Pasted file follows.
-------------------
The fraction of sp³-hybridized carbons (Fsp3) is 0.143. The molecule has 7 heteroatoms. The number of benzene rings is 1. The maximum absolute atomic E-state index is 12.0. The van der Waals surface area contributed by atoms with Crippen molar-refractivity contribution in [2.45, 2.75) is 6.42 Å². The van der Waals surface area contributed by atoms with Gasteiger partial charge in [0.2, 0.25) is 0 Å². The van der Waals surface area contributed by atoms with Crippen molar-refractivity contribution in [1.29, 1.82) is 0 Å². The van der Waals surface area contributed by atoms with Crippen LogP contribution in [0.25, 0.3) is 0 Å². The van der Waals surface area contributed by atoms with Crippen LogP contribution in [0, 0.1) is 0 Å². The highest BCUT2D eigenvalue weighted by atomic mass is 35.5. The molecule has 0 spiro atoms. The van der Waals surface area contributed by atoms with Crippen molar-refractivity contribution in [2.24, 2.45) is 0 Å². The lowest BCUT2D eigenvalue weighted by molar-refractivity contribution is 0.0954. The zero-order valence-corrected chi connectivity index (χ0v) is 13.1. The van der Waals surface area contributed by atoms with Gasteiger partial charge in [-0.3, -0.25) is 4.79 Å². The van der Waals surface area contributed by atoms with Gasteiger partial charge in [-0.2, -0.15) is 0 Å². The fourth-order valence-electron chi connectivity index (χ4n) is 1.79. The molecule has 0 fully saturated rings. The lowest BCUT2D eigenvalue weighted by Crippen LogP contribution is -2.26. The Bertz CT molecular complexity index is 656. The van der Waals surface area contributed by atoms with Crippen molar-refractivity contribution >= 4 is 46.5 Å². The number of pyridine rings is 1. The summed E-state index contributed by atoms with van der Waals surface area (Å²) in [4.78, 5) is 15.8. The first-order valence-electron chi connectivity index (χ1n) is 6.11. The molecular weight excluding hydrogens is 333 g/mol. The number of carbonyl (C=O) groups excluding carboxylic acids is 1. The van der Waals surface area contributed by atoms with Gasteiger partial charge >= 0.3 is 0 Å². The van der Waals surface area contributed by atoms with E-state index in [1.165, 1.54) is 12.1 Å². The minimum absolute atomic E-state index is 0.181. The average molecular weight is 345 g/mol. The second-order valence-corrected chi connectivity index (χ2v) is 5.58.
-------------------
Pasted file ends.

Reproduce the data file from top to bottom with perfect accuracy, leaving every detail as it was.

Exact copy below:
The fraction of sp³-hybridized carbons (Fsp3) is 0.143. The molecule has 7 heteroatoms. The number of benzene rings is 1. The maximum absolute atomic E-state index is 12.0. The van der Waals surface area contributed by atoms with Crippen molar-refractivity contribution in [2.45, 2.75) is 6.42 Å². The van der Waals surface area contributed by atoms with Gasteiger partial charge in [0.2, 0.25) is 0 Å². The van der Waals surface area contributed by atoms with Crippen molar-refractivity contribution in [1.29, 1.82) is 0 Å². The van der Waals surface area contributed by atoms with Crippen LogP contribution in [0.25, 0.3) is 0 Å². The van der Waals surface area contributed by atoms with Crippen LogP contribution in [0, 0.1) is 0 Å². The highest BCUT2D eigenvalue weighted by atomic mass is 35.5. The molecule has 0 spiro atoms. The van der Waals surface area contributed by atoms with Crippen molar-refractivity contribution in [2.24, 2.45) is 0 Å². The lowest BCUT2D eigenvalue weighted by molar-refractivity contribution is 0.0954. The zero-order valence-corrected chi connectivity index (χ0v) is 13.1. The van der Waals surface area contributed by atoms with Gasteiger partial charge in [-0.3, -0.25) is 4.79 Å². The van der Waals surface area contributed by atoms with Gasteiger partial charge in [-0.2, -0.15) is 0 Å². The fourth-order valence-electron chi connectivity index (χ4n) is 1.79. The molecule has 0 fully saturated rings. The lowest BCUT2D eigenvalue weighted by Crippen LogP contribution is -2.26. The Bertz CT molecular complexity index is 656. The van der Waals surface area contributed by atoms with Crippen molar-refractivity contribution >= 4 is 46.5 Å². The number of pyridine rings is 1. The summed E-state index contributed by atoms with van der Waals surface area (Å²) in [4.78, 5) is 15.8. The first-order valence-electron chi connectivity index (χ1n) is 6.11. The molecular weight excluding hydrogens is 333 g/mol. The number of carbonyl (C=O) groups excluding carboxylic acids is 1. The van der Waals surface area contributed by atoms with Gasteiger partial charge >= 0.3 is 0 Å². The van der Waals surface area contributed by atoms with E-state index in [1.165, 1.54) is 12.1 Å². The minimum absolute atomic E-state index is 0.181. The average molecular weight is 345 g/mol. The second-order valence-corrected chi connectivity index (χ2v) is 5.58.